"We want to see the potato!"
Translation:Wir möchten die Kartoffel sehen!
lol, you know potato is Germany's national cuisine. in addition to that, during WWII, aproximately 24 tons of potato was made into 5.6 tons of Ethyl Alcohol which was then used to fuel a V2 rocket (the first ballistic missle ever). That's why dass du immer die Kartoffel sehen möchtest, oder?
Native is defined as someone who was able to improvise a whole grammatical (a.k.a.: "correct") sentence by the age of 5. It doesn't matter how good or bad you are with the language or how much experience you have with it. Actually it's not rare for native migrant speakers to not be able to use the whole language because of their life circumstances (in such cases, we say that they are heritage speakers). What matters is the naturalness of the language: A native speaker has an unconscious intuition, but the L2 speaker (the one who learned it after 5) is fully conscious and does not know how to react to situations outside of what he knows.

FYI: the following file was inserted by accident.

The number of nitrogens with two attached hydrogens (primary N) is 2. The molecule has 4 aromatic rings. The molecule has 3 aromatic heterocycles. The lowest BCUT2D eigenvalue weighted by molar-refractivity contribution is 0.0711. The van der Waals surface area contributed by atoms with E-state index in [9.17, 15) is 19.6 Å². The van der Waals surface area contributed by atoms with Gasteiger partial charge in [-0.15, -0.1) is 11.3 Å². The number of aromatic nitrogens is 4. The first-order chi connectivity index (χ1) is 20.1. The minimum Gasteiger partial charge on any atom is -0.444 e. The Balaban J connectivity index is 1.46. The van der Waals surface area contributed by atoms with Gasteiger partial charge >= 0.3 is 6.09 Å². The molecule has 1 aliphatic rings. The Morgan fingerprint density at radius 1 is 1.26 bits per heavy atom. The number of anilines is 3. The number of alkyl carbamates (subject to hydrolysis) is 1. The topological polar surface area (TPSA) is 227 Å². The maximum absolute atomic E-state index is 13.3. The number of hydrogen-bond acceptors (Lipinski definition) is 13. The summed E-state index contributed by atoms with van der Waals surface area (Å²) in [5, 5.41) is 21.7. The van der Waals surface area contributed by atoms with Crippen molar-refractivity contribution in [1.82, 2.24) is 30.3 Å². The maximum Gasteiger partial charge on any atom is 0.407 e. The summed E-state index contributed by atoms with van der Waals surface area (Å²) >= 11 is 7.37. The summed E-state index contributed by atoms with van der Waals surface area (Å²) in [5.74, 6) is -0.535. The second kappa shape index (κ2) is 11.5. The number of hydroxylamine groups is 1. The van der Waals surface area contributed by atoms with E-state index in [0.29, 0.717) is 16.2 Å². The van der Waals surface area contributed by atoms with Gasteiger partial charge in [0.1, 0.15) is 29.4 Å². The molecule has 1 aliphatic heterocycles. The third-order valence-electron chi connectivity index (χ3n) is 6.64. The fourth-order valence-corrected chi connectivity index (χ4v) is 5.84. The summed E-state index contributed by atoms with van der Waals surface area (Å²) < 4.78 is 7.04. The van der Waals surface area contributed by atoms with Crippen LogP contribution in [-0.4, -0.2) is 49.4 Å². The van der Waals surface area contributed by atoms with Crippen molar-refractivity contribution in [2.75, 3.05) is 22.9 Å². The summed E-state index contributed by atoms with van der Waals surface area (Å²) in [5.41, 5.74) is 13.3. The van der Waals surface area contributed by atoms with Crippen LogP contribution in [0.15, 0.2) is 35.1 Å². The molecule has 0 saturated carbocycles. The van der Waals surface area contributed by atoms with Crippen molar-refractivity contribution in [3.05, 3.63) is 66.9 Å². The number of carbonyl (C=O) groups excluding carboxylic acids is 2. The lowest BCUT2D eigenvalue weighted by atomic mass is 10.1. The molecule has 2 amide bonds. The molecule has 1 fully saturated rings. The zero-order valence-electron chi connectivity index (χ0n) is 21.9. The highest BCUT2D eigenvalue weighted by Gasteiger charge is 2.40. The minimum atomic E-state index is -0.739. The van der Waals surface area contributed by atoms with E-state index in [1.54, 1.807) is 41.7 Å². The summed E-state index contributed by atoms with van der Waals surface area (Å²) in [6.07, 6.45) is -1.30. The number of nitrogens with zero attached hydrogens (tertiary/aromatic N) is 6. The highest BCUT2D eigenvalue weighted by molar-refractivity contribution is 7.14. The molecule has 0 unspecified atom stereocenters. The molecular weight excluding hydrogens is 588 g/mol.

Möchten is a verb from derived from the modal verb mögen, namely the Konjunktiv II, but used with present meaning.
The modal verb in its infinitive form mögen generally means “to like” and this is the meaning you express if you conjugate it with a -g- in its root (mag). However, the conjugation with -chte (möchte) means “to want/would like”.
The explanation is similar in English: “liking something” doesn’t mean you “want” it. But used with the modal verb “would” (corresponding to Konjunktiv II in German), i.e. saying “you would like something”, this is a polite way to express that you want something.
The last important thing you must know is that the conjugation with -g- (mag/mög-) normally is combined with a noun while the conjugation with -cht- (möchte) can be combined both with a noun and a verb.
If you wonder how we express in German that you “like doing something”, we use the adverb gern(e) after the conjugated verb.
Why was wollen unacceptable?
Because wollen only means "want", not "We want to see the potato!". You'll have to write more words than just that.
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Perhaps you mis-spelled some other word (e.g. Kartofell instead of Kartoffel)? Perhaps your word order is wrong (e.g. Wir wollen sehen die Kartoffel)? Perhaps you used the wrong gender (e.g. Wir wollen den Kartoffel sehen)?
It's impossible to tell if all you'll divulge is that you used wollen (which is part of several accepted translations).